You've heard this before.
"When it starts to rain, good photographers head out to make pictures."–Jim Richardson, National Geographic
This saying may seem a bit cliché, but this really rings true. That's because rain, even in all its potential yuckiness and regardless of its less-than-flattering effects on hair, can actually enhance a photo. Rain can add dimension to an image as it brings a wonderful sense of moodiness and drama to a scene. And the puddles and the general wetness of a rainy day means that light will be reflected off all sorts of different surfaces and in unique and exciting ways.
In other words, rain can make the familiar new and interesting.
So don't let rainy weather stop you from heading out to take photos. But be sure to come prepared. Because, while rain can be a great photographic element, wet weather can also wreck havoc on electronic equipment.
That said, here are some tips for keeping your gear safe on rainy days.
Protecting your gear from the rain starts before you set up your first shot. So it's important that you carry your equipment in a bag that can fend off the wet elements.
Consider one of the many camera bags on the market that come equipped with a rain cover. This is an especially handy setup since the cover is always with you—there's a designated pocket for storage—and it's specifically designed for the dimensions of the bag, so the fit is good.
Personally, I like any of the bags from Lowepro's All-Weather series. The rain cover mechanism on these bags is built in and really handy and you can access your photography gear even with the cover on.
You can also purchase a rain cover separately if your bag doesn't come with one. Many bag manufacturers sell coordinating rain covers. If there isn't one available for your particular bag, lots of generic covers can be found online or through your local camera shop.
When all else fails, tuck your camera bag inside a suitably sized plastic bag. It does the job and you can't beat the price.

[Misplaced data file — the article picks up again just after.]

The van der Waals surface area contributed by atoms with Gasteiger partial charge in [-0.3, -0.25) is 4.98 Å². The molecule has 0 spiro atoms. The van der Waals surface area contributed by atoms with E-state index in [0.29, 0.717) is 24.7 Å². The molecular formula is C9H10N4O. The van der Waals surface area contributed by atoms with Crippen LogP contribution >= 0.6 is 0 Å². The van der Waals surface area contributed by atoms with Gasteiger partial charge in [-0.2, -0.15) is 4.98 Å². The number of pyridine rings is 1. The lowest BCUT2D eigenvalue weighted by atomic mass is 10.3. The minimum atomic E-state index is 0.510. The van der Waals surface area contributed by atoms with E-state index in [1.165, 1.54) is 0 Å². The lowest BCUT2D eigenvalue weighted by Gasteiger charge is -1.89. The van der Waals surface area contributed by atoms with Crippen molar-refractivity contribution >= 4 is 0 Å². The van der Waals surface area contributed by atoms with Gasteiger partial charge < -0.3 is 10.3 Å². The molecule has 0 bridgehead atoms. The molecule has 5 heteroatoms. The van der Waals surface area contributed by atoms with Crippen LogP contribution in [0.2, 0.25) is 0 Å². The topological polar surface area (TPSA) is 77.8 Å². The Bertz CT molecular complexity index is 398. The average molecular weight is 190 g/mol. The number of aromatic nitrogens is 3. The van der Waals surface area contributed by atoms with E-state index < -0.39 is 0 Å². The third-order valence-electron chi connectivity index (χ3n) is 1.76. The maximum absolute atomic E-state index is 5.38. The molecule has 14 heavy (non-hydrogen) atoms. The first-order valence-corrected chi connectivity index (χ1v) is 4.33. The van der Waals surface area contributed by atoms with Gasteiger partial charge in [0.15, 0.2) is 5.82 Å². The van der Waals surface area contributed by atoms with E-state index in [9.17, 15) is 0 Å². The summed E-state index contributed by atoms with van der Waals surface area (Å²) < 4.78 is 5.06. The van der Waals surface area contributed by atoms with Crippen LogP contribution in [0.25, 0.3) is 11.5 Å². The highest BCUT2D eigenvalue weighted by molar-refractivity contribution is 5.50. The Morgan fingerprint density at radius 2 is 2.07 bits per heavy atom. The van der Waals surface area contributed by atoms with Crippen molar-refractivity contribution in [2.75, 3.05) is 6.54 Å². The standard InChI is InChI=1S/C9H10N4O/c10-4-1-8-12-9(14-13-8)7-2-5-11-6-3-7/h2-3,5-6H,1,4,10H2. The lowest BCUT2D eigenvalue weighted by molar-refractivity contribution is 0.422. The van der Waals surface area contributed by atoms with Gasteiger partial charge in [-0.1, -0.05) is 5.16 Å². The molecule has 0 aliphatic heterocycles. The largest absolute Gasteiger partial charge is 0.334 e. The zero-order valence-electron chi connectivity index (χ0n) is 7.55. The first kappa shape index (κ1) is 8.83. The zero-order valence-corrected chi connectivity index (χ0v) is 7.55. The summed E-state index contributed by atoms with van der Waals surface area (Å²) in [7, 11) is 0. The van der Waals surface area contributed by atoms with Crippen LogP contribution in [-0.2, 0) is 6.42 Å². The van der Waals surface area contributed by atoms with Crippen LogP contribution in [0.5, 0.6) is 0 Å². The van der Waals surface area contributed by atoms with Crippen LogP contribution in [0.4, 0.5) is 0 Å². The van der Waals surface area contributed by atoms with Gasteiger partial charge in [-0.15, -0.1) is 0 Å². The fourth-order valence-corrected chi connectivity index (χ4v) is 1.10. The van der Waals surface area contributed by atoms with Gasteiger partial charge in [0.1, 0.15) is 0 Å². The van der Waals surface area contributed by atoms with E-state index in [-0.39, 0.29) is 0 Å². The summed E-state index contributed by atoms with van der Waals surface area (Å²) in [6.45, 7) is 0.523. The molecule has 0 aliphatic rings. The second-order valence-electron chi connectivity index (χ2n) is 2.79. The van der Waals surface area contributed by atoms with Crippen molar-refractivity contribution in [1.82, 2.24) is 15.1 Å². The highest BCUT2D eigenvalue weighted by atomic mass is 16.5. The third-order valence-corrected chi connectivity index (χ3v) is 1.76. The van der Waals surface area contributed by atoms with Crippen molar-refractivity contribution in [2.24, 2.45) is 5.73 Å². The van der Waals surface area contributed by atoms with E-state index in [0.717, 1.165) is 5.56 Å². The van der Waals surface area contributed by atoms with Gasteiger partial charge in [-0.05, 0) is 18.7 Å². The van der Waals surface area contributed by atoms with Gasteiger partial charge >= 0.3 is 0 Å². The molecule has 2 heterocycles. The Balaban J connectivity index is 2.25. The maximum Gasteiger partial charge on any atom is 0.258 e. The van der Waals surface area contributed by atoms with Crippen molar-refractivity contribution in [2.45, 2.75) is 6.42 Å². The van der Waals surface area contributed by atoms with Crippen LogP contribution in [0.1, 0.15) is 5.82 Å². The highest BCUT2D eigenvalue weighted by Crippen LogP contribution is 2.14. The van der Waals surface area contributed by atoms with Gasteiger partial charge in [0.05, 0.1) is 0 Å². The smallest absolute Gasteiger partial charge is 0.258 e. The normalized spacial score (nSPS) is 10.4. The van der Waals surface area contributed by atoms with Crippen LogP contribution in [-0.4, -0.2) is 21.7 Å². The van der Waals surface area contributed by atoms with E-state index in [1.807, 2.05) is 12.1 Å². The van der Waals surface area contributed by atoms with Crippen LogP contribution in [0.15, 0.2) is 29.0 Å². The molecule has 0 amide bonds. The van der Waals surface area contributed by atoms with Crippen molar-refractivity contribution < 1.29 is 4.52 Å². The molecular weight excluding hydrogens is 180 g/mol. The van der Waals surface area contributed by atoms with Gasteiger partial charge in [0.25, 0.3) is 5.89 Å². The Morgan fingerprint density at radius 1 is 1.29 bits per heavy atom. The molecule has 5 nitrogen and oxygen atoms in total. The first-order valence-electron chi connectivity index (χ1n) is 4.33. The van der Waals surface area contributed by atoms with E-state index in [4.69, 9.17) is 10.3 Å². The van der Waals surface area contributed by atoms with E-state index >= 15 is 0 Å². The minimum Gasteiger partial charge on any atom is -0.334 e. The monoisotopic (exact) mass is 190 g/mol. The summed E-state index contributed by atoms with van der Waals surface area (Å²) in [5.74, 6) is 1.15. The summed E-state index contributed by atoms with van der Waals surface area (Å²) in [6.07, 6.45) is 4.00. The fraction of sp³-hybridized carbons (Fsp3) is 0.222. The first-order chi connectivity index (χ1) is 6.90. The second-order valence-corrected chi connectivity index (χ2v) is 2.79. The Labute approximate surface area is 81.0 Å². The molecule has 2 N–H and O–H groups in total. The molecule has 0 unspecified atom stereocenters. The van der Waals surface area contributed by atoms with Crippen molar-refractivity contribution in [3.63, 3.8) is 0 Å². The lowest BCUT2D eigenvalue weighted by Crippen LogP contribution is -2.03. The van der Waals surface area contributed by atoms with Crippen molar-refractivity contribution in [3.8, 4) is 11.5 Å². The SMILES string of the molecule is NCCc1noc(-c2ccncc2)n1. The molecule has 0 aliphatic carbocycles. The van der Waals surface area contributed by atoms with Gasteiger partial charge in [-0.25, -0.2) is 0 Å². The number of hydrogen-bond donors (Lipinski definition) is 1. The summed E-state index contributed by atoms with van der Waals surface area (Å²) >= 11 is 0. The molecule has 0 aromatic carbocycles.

For many of us, an umbrella is our go-to accessory for protection from the elements on rainy days. An umbrella can do the same for your camera and photographic gear.
That said, though, there's no denying that holding an umbrella while shooting can be a bit of a hassle. But it can work when you're shooting on a tripod. In that case, you can go one step further and get a clamp to attach an umbrella onto your tripod so that you can work hands-free.
There are a few things you'll want to keep in mind with this setup.
It's important to use an umbrella that large enough to cover your equipment from front to back, lens and all.
Umbrellas, by the nature of their shape, are notorious for catching even the slightest breeze. And that can mean your equipment could go tumbling if the wind kicks up. So if it is at all windy, be sure to weigh your tripod down or even consider skipping the umbrella altogether and look for other options.
Be aware of lighting issues if you are using an umbrella while photographing something close to you. In that case, the umbrellas can often at least partially block light from your subject, darkening the scene that you are photographing. Also, a colored umbrella may add a tinted cast to the scene lighting. Using a white or very light colored umbrella can help with both of these issues.
A rain jacket is a protective sleeve that fits around your camera and lens and acts as a buffer against inclement weather while you are actively snapping photos. Rain jackets are constructed of waterproof material and fit in such a way to allow you easy access to the camera and lens controls.
There are tons of rain jackets available on the market today.
Some of the high-end ones like those from Think Tank, are virtually watertight and will keep your gear dry and safe in even the worst environmental conditions. These sleeves are great options for professional photographers or anyone traveling to extreme weather areas.